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NEW YORK — The Rev. Steven Avella, a Roman Catholic priest in Milwaukee, said his counterparts in the Archdiocese of New York should soon expect a phone call from their new boss — Archbishop Timothy Dolan.
“He’ll start phoning guys right away,” said Avella, 57, a historian at Marquette University who served under Dolan during the archbishop’s seven years atop the Archdiocese of Milwaukee. “He’ll find out when their ordination anniversaries are, look after the older guys, go visit them. He’s a guy who’s close to his co-workers, who makes them feel they’re worth something.”
When Pope Benedict appointed Dolan, 59, as the new Archbishop of New York on Monday (Feb. 23), he placed a friendly face in the nation’s most prestigious Catholic pulpit, elevating a Midwesterner known for his pastoral touch to the upper echelons of the church hierarchy.
With 2.5 million Catholics stretching from Manhattan to the Catskill Mountains, the Archdiocese of New York is the second largest in the U.S., and its leader becomes, as the late Pope John Paul II once said, “archbishop of the capital of the world.”
Dolan will officially be installed April 15 at St. Patrick’s Cathedral, according to the archdiocese.
“He will soon engender a lot of good will just by being who he is,” said Avella, recalling Friday fish fries and friendly embraces with the gregarious hands-on archbishop. “He’s a pastoral man who knows the teachings of the church, knows the rules, but his use of power is persuasive rather than coercive.”
In some ways, Dolan is a study in contrasts from his predecessor, Cardinal Edward Egan. Egan, who submitted his resignation upon turning 75 in April 2007, was known as an aloof administrator, more skilled at balancing budgets than boosting morale among his priests, a keen concern for a church in which ordinations are swiftly falling.
At a news conference on Monday in Manhattan, Dolan pledged “my love, my life, my heart” to “brother bishops, priests, religious women and men, seminarians, (and) committed Catholics of this wonderful Church.”
“I need so much your prayers and support,” Dolan said. “I am so honored, humbled, and happy to serve as your pastor.”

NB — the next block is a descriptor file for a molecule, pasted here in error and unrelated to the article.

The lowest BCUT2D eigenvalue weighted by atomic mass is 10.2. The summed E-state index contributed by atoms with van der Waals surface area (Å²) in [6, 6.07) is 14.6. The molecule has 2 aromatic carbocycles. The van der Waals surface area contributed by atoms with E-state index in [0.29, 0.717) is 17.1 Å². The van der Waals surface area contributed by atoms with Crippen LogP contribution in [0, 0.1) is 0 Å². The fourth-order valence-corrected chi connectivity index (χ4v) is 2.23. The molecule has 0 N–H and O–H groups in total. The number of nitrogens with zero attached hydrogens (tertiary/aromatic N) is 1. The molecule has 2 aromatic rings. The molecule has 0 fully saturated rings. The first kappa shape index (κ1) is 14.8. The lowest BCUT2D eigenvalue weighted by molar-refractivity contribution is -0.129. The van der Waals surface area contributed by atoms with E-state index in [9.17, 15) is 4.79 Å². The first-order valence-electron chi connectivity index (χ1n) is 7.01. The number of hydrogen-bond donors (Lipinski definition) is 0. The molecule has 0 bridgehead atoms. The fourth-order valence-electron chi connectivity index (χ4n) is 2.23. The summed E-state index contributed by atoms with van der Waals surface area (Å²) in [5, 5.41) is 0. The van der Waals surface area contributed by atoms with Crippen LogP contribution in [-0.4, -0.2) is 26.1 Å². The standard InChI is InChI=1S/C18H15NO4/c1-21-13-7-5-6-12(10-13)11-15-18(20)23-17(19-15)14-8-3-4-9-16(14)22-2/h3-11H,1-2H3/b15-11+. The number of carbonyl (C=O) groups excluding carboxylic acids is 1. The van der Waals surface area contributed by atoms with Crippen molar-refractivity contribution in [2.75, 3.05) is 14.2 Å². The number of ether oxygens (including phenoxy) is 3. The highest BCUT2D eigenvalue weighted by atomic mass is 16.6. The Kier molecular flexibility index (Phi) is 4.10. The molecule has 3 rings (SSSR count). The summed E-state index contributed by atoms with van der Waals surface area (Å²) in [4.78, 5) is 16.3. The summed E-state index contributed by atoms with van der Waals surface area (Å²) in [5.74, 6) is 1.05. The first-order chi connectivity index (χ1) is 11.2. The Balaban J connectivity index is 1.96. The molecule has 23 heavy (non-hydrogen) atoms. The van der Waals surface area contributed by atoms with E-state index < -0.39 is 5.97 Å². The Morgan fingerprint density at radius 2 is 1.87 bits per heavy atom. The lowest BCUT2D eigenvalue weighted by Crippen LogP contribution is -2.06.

The Very Rev. David O’Connell, president of Catholic University in Washington, where Dolan earned a doctorate in church history, praised the archbishop’s “personal warmth, hearty laugh, and great sense of humor.”
“If the appointment of the archbishop of New York could ever be scripted, Archbishop Timothy M. Dolan would truly be cast in the role,” O’Connell said.
But not all Catholics had such high praise for Dolan. The Survivors Network of those Abused by Priests (SNAP) says he did not do enough to remove abusive priests from ministry during his seven years in Milwaukee. Dolan entered office after it was revealed that his predecessor, Archbishop Rembert Weakland, paid $450,000 to a seminarian who accused him of sexual abuse.
As Dolan leaves Milwaukee, “the clergy sex abuse cover up crisis is not behind the Milwaukee church, but looms in front of it,” SNAP said in a statement.
Prior to his stint in Milwaukee, Dolan was an auxiliary bishop for one year in his native St. Louis, where he dreamed of the priesthood from a young age. As a seminarian, Dolan attended Rome’s prestigious Pontifical North American College, where he later served as rector from 1994 to 2001.
As rector, Dolan met and befriended both up-and-comers and the cream of the American Catholic hierarchy, said the Rev. John P. Wauck, professor of social communications at Rome’s Pontifical University of the Holy Cross.
“He’s a solid, orthodox, John Paul II bishop, extremely affable and engaging,” said Wauck. “Everybody seems to love him.”
Religion News Service
By Daniel Burke and Chris Herlinger
(Francis X. Rocca contributed reporting from Rome.)
Copyright 2009 Religion News Service. All rights reserved. No part of this transmission may be distributed or reproduced without written permission.

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